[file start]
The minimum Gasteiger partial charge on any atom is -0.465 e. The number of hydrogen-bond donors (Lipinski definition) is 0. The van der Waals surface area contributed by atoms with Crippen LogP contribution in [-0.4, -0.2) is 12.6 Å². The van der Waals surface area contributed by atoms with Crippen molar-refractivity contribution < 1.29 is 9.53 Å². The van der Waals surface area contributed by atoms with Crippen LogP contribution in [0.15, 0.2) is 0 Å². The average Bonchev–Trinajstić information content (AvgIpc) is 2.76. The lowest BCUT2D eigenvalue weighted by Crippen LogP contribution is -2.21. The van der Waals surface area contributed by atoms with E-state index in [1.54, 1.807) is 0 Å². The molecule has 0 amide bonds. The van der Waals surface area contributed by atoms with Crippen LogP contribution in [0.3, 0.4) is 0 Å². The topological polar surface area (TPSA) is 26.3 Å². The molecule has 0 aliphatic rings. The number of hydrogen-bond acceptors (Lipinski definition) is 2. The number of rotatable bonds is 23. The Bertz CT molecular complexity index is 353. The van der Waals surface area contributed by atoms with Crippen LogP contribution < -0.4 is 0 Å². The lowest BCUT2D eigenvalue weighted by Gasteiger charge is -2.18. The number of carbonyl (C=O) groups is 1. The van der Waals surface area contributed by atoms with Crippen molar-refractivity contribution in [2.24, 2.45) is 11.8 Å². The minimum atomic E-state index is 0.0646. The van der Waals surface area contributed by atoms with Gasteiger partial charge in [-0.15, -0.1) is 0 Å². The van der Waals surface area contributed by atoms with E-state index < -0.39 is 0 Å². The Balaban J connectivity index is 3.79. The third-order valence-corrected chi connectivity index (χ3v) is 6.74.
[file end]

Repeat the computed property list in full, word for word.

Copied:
The minimum Gasteiger partial charge on any atom is -0.465 e. The number of hydrogen-bond donors (Lipinski definition) is 0. The van der Waals surface area contributed by atoms with Crippen LogP contribution in [-0.4, -0.2) is 12.6 Å². The van der Waals surface area contributed by atoms with Crippen molar-refractivity contribution < 1.29 is 9.53 Å². The van der Waals surface area contributed by atoms with Crippen LogP contribution in [0.15, 0.2) is 0 Å². The average Bonchev–Trinajstić information content (AvgIpc) is 2.76. The lowest BCUT2D eigenvalue weighted by Crippen LogP contribution is -2.21. The van der Waals surface area contributed by atoms with E-state index in [1.54, 1.807) is 0 Å². The molecule has 0 amide bonds. The van der Waals surface area contributed by atoms with Crippen LogP contribution in [0.3, 0.4) is 0 Å². The topological polar surface area (TPSA) is 26.3 Å². The molecule has 0 aliphatic rings. The number of hydrogen-bond acceptors (Lipinski definition) is 2. The number of rotatable bonds is 23. The Bertz CT molecular complexity index is 353. The van der Waals surface area contributed by atoms with Crippen LogP contribution < -0.4 is 0 Å². The lowest BCUT2D eigenvalue weighted by Gasteiger charge is -2.18. The number of carbonyl (C=O) groups is 1. The van der Waals surface area contributed by atoms with Crippen molar-refractivity contribution in [2.24, 2.45) is 11.8 Å². The minimum atomic E-state index is 0.0646. The van der Waals surface area contributed by atoms with Gasteiger partial charge in [-0.15, -0.1) is 0 Å². The van der Waals surface area contributed by atoms with E-state index < -0.39 is 0 Å². The Balaban J connectivity index is 3.79. The third-order valence-corrected chi connectivity index (χ3v) is 6.74.